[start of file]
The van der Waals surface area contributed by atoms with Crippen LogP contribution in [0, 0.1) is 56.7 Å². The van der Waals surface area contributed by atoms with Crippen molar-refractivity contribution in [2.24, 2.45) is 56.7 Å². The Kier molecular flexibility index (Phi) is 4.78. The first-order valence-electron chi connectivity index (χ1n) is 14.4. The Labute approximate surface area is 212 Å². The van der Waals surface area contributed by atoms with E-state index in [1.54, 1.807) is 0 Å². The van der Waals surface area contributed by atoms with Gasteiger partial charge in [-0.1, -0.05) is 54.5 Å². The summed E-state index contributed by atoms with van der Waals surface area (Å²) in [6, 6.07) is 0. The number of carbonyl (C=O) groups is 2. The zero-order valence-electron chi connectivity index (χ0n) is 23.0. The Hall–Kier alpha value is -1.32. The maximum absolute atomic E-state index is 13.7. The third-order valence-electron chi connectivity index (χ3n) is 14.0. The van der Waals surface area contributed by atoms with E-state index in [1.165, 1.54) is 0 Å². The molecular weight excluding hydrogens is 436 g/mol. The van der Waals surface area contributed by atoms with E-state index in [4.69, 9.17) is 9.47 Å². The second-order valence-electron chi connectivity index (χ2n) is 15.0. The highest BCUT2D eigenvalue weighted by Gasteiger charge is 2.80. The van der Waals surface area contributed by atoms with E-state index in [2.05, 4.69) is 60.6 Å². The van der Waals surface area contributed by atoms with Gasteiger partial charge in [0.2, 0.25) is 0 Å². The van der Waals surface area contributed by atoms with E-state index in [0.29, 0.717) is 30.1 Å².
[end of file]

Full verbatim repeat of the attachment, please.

The van der Waals surface area contributed by atoms with Crippen LogP contribution in [0, 0.1) is 56.7 Å². The van der Waals surface area contributed by atoms with Crippen molar-refractivity contribution in [2.24, 2.45) is 56.7 Å². The Kier molecular flexibility index (Phi) is 4.78. The first-order valence-electron chi connectivity index (χ1n) is 14.4. The Labute approximate surface area is 212 Å². The van der Waals surface area contributed by atoms with E-state index in [1.54, 1.807) is 0 Å². The van der Waals surface area contributed by atoms with Gasteiger partial charge in [-0.1, -0.05) is 54.5 Å². The summed E-state index contributed by atoms with van der Waals surface area (Å²) in [6, 6.07) is 0. The number of carbonyl (C=O) groups is 2. The zero-order valence-electron chi connectivity index (χ0n) is 23.0. The Hall–Kier alpha value is -1.32. The maximum absolute atomic E-state index is 13.7. The third-order valence-electron chi connectivity index (χ3n) is 14.0. The van der Waals surface area contributed by atoms with E-state index in [1.165, 1.54) is 0 Å². The molecular weight excluding hydrogens is 436 g/mol. The van der Waals surface area contributed by atoms with E-state index in [4.69, 9.17) is 9.47 Å². The second-order valence-electron chi connectivity index (χ2n) is 15.0. The highest BCUT2D eigenvalue weighted by Gasteiger charge is 2.80. The van der Waals surface area contributed by atoms with E-state index in [2.05, 4.69) is 60.6 Å². The van der Waals surface area contributed by atoms with Gasteiger partial charge in [0.2, 0.25) is 0 Å². The van der Waals surface area contributed by atoms with E-state index in [0.29, 0.717) is 30.1 Å².